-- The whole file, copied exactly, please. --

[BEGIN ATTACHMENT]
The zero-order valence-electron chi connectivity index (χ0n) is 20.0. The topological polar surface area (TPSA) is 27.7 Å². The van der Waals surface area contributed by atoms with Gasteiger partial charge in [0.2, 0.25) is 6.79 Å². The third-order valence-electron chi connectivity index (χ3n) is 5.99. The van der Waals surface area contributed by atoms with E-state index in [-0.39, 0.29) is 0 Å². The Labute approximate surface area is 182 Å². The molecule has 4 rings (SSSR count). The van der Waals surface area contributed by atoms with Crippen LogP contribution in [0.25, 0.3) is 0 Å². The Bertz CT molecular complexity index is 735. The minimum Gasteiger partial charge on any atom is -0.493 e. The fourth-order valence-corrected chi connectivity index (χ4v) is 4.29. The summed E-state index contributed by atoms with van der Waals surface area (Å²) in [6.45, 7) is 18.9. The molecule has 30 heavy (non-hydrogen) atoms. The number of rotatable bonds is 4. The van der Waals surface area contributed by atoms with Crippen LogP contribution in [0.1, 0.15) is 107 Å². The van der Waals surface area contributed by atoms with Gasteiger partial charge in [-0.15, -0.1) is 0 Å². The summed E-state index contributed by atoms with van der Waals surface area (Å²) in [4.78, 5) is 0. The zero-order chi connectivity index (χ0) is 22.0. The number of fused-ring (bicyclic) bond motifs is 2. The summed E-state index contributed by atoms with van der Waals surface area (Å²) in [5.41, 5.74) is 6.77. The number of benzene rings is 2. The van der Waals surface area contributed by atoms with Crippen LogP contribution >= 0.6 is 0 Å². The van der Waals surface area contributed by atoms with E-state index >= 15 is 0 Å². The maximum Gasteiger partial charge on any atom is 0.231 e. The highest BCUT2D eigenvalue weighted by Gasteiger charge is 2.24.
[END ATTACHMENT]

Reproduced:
The zero-order valence-electron chi connectivity index (χ0n) is 20.0. The topological polar surface area (TPSA) is 27.7 Å². The van der Waals surface area contributed by atoms with Gasteiger partial charge in [0.2, 0.25) is 6.79 Å². The third-order valence-electron chi connectivity index (χ3n) is 5.99. The van der Waals surface area contributed by atoms with E-state index in [-0.39, 0.29) is 0 Å². The Labute approximate surface area is 182 Å². The molecule has 4 rings (SSSR count). The van der Waals surface area contributed by atoms with Crippen LogP contribution in [0.25, 0.3) is 0 Å². The Bertz CT molecular complexity index is 735. The minimum Gasteiger partial charge on any atom is -0.493 e. The fourth-order valence-corrected chi connectivity index (χ4v) is 4.29. The summed E-state index contributed by atoms with van der Waals surface area (Å²) in [6.45, 7) is 18.9. The molecule has 30 heavy (non-hydrogen) atoms. The number of rotatable bonds is 4. The van der Waals surface area contributed by atoms with Crippen LogP contribution in [0.1, 0.15) is 107 Å². The van der Waals surface area contributed by atoms with Gasteiger partial charge in [-0.15, -0.1) is 0 Å². The summed E-state index contributed by atoms with van der Waals surface area (Å²) in [4.78, 5) is 0. The zero-order chi connectivity index (χ0) is 22.0. The number of fused-ring (bicyclic) bond motifs is 2. The summed E-state index contributed by atoms with van der Waals surface area (Å²) in [5.41, 5.74) is 6.77. The number of benzene rings is 2. The van der Waals surface area contributed by atoms with Crippen LogP contribution >= 0.6 is 0 Å². The van der Waals surface area contributed by atoms with E-state index >= 15 is 0 Å². The maximum Gasteiger partial charge on any atom is 0.231 e. The highest BCUT2D eigenvalue weighted by Gasteiger charge is 2.24.